So functionally at least Gauntlet Dark Legacy is a mess, any quite buggy in places. Somehow I still gain enjoyment and massive amounts of pleasure from it. It’s a textbook example of how gameplay problems can take a backseat with so much humour, personality and fun in abundance, and Gauntlet has all three.

A two player character management screen.Standing around next to poisoned food.

Finding the fun in an average or bad game

The thing that Gauntlet does best is it’s slick four player mode. The camera is restrictive, but it largely works. There are so few games of this generation that attempt to do this, particularly with the level of individual character micromanagement that Gauntlet allows; enabling everyone to manage their items independently and manage save states without intruding on the other players. Few things in this world are as pleasurable as a game that you can play with others in the same room, it’s a lost art and one that is thankfully making a small but obvious comeback.

It is also one of the best examples of pick up and play action that I can think of, very little information is needed to explain to anyone new to the series. Despite it’s massive flaws it is remarkably accessible to everyone as most gameplay is done with just three buttons and the more complex elements such as item collection, powerups and combos are all optional. Simplicity is something that most games often strive for and fall so far short of. I admire this game greatly for doing exactly what is required and no more. So many games try to take on big complex ideas or messages and limit themselves to a particular market by doing so. In it’s simplicity Gauntlet is a game for everyone.

Somewhere along the way we lost interest in finding our fun in average games. We’ve lost our way by striving for gaming perfection at every turn when there is plenty of fun to be had in the humble middle ground or worse. Gauntlet Dark Legacy is a great example of this, plenty to moan about, plenty to be happy about too. A happy medium – and a middle ground we should embrace more.

This post was part of Gamer Banter, a monthly video game discussion coordinated by Terry at Game Couch. If you’re interested in being part, please email him for details.

Other takes:

Game Couch: The Worst Game Ever

Silvercublogger: It’s all about integrity

Yuki-Pedia: Love, thy name is rage quit

Master Kitty’s World: What were they thinking???

Zath: What’s the worst game you’ve ever played?

SnipingMizzy: What is there to love?

The Game Fanatics: What is the worst game you’ve ever played?

gunthera1_gamer: The game I could have loved!

The Average Gamer: Gamer Banter: Worst Game EVAR!

Extra Guy: Battle Blaze – 700 pounds of ‘don’t do it’

Video games

The game box’s big moment

There are few things that excite me more than a stack of humble game boxes; because of the promise they bring. The look and feel of the box is largely unimportant.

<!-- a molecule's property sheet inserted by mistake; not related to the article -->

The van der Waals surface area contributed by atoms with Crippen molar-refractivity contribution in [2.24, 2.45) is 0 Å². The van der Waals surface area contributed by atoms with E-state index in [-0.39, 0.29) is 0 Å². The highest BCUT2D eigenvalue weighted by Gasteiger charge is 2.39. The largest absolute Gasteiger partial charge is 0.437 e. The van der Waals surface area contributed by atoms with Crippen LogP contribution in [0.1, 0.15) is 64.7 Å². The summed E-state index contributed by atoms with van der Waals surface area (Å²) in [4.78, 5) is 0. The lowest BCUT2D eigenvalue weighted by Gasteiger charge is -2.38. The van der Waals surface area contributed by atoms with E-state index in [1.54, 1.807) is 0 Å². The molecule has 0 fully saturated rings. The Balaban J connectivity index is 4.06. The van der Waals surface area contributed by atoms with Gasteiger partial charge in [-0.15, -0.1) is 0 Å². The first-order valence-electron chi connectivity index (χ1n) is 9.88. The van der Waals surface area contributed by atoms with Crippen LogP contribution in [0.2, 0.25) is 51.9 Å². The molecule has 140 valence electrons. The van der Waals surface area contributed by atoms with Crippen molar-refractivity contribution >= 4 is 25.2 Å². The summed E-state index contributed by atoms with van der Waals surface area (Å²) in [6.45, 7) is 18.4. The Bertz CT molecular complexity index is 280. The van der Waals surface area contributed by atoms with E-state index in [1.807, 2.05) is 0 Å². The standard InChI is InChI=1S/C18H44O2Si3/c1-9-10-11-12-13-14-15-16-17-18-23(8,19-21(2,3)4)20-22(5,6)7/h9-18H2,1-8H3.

For me the game box represents more than just the pretty casing of the game I desire, they summarize the range of feelings in those exciting first moments just before playing a new game.

The moment of anticipation

Personally game boxes have only ever served one important purpose; to quell the need to play a new game just long enough until I can do. The period of time between buying the game and finally getting it home to play is usually a minute amount of time, and yet it can be some of the most difficult and agonising moments of a game’s release.

It’s time that I spend that time digesting everything possible about the games controls, concept art, mechanics; basically anything readily available from the back of the box or inside it. Until the time finally comes that I can put the game in the console. It’s childish; but it’s still something I can’t help but do, as it’s one of the few gaming behaviours of mine that have changed little from my first tentative attempts with a video game.

Stupidly it’s one of those secret little pleasures that make that extra moment of anticipation before playing a new game so enjoyable, and as such it’s a little gaming ritual I still can’t help but observe – mainly due to a lack of time to play immediately as I’d like to. This is something that happens almost every other release day as the elation of getting a game I have waited months (or years) for is postponed by the fact that I need to work or observe other commitments.

Ironically, once this initial adoration of the box is over I don’t tend to look at the box again, save to rescue the game I want to play from it. So in some ways game covers and boxes are a metaphor for the time we spend as gamers, patiently waiting for our next big game. For me they’re simply about representing that moment of anticipation as the the contents of the box or art on top of it is muted by the arrival of another, bigger game or surpassed by the desire to know a more about the game than the marketing on the back of the box can handle.

When cover art works

The reason game boxes will never be too important to me is because cover art, descriptions or screenshots will never match the workings of my own imagination. The very best examples of cover art use this to their advantage, encouraging the player to try and pick apart what might be in store for them. Simple designs work best; such as the Rez art above.

I had heard only minor details about the content and design of Rez, and yet the minimalist nature of the European box seemed to challenge me to make sense of what the game might contain. It was an exciting risk but one that ultimately inspired one of my greatest gaming experiences.

I enjoy the process of looking forward to a new game; that whole moment is represented by having something physical in my hands that I cannot wait to open. I suspect this is why downloadable content doesn’t ignite the same feelings of excitement within me.

The hundreds of game boxes stacked in my collection are a proud shrine to the games that have evoked those past moments of anticipation. Every so often I’ll pick up one of those old boxes, marvel at the cover art and develop those same feelings all over again.

This post was part of Gamer Banter, a monthly video game discussion coordinated by Terry at Game Couch. If you’re interested in being part, please email him for details.

Other takes:

Silvercublogger: Don’t Cover The Art, Unless…

The Average Gamer: Cover Art

Aim for the Head: Browsing the Aisles

SnipingMizzy: In the eye of the beholder

Extra Guy: On Books and Covers

Zath: How Important Is A Game’s Cover Art? Cover art? No, thanks!

Man Fat: How Important Is A Game’s Cover Art?